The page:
Recovery Act Will Fund Park Projects
The American Recovery and Reinvestment Act (ARRA) of 2009 will fund a variety of needed projects at Joshua Tree National Park. Under the Recovery Act, Joshua Tree will receive $5.3 million to fund projects to improve park roads, trails, picnic and camping areas, and water storage systems. In addition, Recovery Act funds will be used to make safe numerous hazardous, abandoned mines found throughout the park’s backcountry.
The National Park Service received more than $750 million dollars of Recovery Act funds that will go toward more than 800 projects of lasting value across the entire National Park Service. “From the Civil War to the Great Depression, America’s best ideas for protecting our national parks and open spaces have often come when our nation has faced its greatest challenges,” said Secretary of the Interior Ken Salazar. “Today, by investing $750 million to restore and protect America’s most special places, we are creating a new legacy of stewardship for our national park system while helping our economy stand up again. These projects—at places like Ellis Island in New York and Dinosaur National Monument in Utah—are ready to go and will create jobs in communities across the country.”
“Joshua Tree’s ability to document the park’s deferred maintenance needs, coupled with its proven track record of sound fiscal management, enabled the park to be selected to receive more than $5.3 million in ARRA funding”, said John Slaughter, Joshua Tree’s chief of maintenance. Of these funds, over $4.7 million will be spent through federal contracts for construction and environmental compliance, meeting one of the primary emphasis areas of the administration: to create jobs in the private sector. Recovery Act funds will be used to hire additional park staff as well as young men and women through the Youth Conservation Corps.
“The Recovery Act gives us a chance to move forward on a number of significant projects that will improve park facilities and visitor safety at Joshua Tree,” according to Superintendent Curt Sauer. “The funds will also create private- and public-sector jobs in an area of the state that has been among the hardest hit by the economic downturn.”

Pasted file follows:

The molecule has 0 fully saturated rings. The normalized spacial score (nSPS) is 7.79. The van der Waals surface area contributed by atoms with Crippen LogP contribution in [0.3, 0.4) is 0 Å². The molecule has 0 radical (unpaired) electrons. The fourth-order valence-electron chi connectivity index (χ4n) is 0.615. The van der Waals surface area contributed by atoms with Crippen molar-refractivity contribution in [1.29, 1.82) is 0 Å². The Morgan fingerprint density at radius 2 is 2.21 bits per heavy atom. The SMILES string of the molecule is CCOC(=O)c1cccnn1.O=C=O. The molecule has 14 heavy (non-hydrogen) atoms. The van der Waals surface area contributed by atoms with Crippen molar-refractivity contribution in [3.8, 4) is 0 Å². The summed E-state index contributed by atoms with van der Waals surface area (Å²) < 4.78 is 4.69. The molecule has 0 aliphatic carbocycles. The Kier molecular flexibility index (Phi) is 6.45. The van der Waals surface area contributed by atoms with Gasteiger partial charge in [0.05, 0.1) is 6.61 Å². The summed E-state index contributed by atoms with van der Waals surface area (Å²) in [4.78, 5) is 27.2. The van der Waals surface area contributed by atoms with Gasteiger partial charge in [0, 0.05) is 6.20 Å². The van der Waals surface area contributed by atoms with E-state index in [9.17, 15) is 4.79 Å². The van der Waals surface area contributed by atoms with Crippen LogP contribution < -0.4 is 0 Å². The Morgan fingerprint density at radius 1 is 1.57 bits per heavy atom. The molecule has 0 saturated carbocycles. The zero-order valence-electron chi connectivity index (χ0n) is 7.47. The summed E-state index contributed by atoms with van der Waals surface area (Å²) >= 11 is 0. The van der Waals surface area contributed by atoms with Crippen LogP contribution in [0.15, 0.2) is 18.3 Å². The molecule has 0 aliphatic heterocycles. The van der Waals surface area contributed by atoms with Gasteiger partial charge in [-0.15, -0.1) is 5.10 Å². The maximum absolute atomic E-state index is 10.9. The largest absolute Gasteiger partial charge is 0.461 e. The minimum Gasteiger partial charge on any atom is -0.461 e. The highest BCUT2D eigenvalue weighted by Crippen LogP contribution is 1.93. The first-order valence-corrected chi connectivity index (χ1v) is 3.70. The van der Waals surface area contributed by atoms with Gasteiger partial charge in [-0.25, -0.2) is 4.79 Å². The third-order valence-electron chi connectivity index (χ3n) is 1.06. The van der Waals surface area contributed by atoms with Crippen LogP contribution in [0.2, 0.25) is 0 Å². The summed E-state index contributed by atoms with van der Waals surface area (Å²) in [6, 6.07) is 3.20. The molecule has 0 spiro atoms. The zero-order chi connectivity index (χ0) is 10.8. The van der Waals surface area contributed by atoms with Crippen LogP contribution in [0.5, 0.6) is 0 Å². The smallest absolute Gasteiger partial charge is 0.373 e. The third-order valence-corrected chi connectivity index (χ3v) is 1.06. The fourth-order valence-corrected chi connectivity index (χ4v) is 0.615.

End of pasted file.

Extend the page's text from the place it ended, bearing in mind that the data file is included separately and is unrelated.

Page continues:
At Joshua Tree, many paved roads and parking areas will receive chip seal and slurry treatments designed to prolong their planned life. Park campsites will receive new fire pits and grills. Broken picnic tables and benches will be replaced, and some campsite surfaces will be hardened to allow for improved accessibility. Water storage tanks at Cottonwood and Black Rock will be cleaned and painted to resist corrosion and help meet state water quality standards. About half of the 1.5-mile Fortynine Palms Oasis Trail will be renovated to repair damaged sections of the trail. Numerous other park trails will see brush cleared, waterbars built, retaining walls and erosion-control features constructed, and disturbed areas replanted with native desert vegetation.
In addition, numerous abandoned mines in the park will have wildlife-friendly exclosures built to improve visitor safety while enhancing the value of the sites for bats and other wildlife.
Interested contractors and vendors should go to http://www.fbo.gov to find out more about opportunities to compete for ARRA funded projects. There is a link to specific opportunities. For a full list of projects funded by the Recovery Act visit http://recovery.doi.gov/nps.
Did You Know?
Humans have occupied the area encompassed by Joshua Tree National Park for at least 5,000 years. The first group known to inhabit the area was the Pinto Culture, followed by the Serrano, the Chemehuevi, and the Cahuilla. More...